Parsons teases next chapter
EmptyTime Warner might sell off AOL's domestic Internet access business to focus on online advertising, but more dramatic efforts called for by some on Wall Street aren't being considered in the near term, Richard Parsons said Tuesday.
Speaking at the Goldman Sachs Communacopia Conference in New York, the TW chairman and CEO also said that he's "in a transitional role" as leader of the world's largest media company, and that he's preparing to "pass the baton" to COO Jeffrey Bewkes.
Parsons drew laughs with his track-and-field metaphor when he described picking that baton up from the dirt, a reference to the poor shape the company was in when he became CEO in May 2002 after TW merged with AOL, just before a crash in Internet company valuations.
That Parsons intends on retiring soon and Bewkes is considered heir-apparent is not — as Parsons suggested to the investor gathering Tuesday — much of a secret. But Parsons is unusual because he doesn't shy away from talking about the fact that his CEO role is winding down and that he has other priorities to focus on.
Recently, for example, he drew criticism in some circles for telling the New York Times, "This is my job. It's not my life. I don't define myself by this."
Investors, though, might find that sort of candor more admirable if TW stock wasn't so lethargic.
Shares vaulted to more than $90 at the height of Internet mania on Wall Street, then sunk to less than $10. On Tuesday, shares were up 2.2% to $18.64, about where they traded in December 2004.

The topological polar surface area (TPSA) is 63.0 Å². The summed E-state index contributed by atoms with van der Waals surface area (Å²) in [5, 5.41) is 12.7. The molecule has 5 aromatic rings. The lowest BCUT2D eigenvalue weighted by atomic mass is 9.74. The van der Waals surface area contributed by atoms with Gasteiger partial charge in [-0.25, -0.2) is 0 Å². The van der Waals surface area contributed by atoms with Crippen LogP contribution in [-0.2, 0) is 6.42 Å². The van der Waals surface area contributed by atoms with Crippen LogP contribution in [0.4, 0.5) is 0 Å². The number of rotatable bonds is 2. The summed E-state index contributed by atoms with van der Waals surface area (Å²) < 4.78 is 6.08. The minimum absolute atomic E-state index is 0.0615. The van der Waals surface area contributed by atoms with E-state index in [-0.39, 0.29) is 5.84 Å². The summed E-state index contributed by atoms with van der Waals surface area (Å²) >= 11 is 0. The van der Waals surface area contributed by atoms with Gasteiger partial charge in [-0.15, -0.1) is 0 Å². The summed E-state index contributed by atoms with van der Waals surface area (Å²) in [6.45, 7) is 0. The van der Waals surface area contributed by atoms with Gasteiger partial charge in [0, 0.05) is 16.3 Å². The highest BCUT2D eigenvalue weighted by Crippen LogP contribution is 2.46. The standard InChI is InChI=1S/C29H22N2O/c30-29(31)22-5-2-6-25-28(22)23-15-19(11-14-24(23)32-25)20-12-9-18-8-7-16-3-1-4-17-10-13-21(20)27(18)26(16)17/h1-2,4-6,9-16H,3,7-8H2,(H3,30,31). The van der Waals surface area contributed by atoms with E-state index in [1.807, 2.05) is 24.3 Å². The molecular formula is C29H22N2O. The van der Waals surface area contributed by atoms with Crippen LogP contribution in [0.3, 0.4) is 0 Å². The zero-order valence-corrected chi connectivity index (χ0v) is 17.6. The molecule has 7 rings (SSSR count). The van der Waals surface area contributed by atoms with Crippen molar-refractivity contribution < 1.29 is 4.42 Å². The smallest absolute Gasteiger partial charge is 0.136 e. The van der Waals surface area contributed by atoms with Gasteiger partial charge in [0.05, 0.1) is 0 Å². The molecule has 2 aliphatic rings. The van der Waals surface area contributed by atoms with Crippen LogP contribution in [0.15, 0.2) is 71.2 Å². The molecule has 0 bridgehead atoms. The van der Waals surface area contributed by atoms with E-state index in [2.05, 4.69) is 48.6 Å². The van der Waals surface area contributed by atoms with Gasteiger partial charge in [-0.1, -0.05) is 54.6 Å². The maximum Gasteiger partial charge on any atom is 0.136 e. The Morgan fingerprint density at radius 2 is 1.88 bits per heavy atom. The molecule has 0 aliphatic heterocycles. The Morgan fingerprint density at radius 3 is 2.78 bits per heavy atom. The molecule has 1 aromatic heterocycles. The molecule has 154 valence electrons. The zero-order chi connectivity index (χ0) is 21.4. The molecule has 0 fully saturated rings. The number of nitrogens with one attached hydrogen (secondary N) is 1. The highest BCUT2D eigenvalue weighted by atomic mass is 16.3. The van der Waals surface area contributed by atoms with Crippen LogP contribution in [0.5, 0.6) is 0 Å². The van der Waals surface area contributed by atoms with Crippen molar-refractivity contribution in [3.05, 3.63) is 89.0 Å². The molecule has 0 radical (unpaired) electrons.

Some clamor for bold moves to juice the stock: spinning off Time Warner Cable, selling the publishing business, increasing the stock buyback from $5 billion to $20 billion, setting an initial public offering of AOL. Parsons beat back those expectations during Tuesday's conference.
The CEO said he will "look hard," however, at selling AOL's access business in the U.S. during the next 12-18 months, much like what occurred last year in Europe. That move put about $2 billion in TW's coffers.
Like Parsons, AOL is in a transition mode, trying to become an online-ad powerhouse even though the bulk of its profit comes from the access side of the business.
"AOL can be a growth driver because it's playing in a space where the tide is definitely coming in," Parsons said.
PricewaterhouseCoopers estimates that U.S. online advertising will grow 16% annually into a $35 billion business by 2011.
As for publishing, Parsons said it is growing again as sluggishness in physical print is offset by surging online revenue associated with TW's stable of magazine titles.
He said a spinoff of the cable business might come "in the fullness of time," but, as is the case with AOL's ad business, synergies still exist between cable and the rest of TW and value isn't necessarily created simply by separation.
Parsons also said that he is bullish on the movie business as the "digital revolution hits that space," including cost savings from digital distribution and better margins associated with VOD compared with DVD.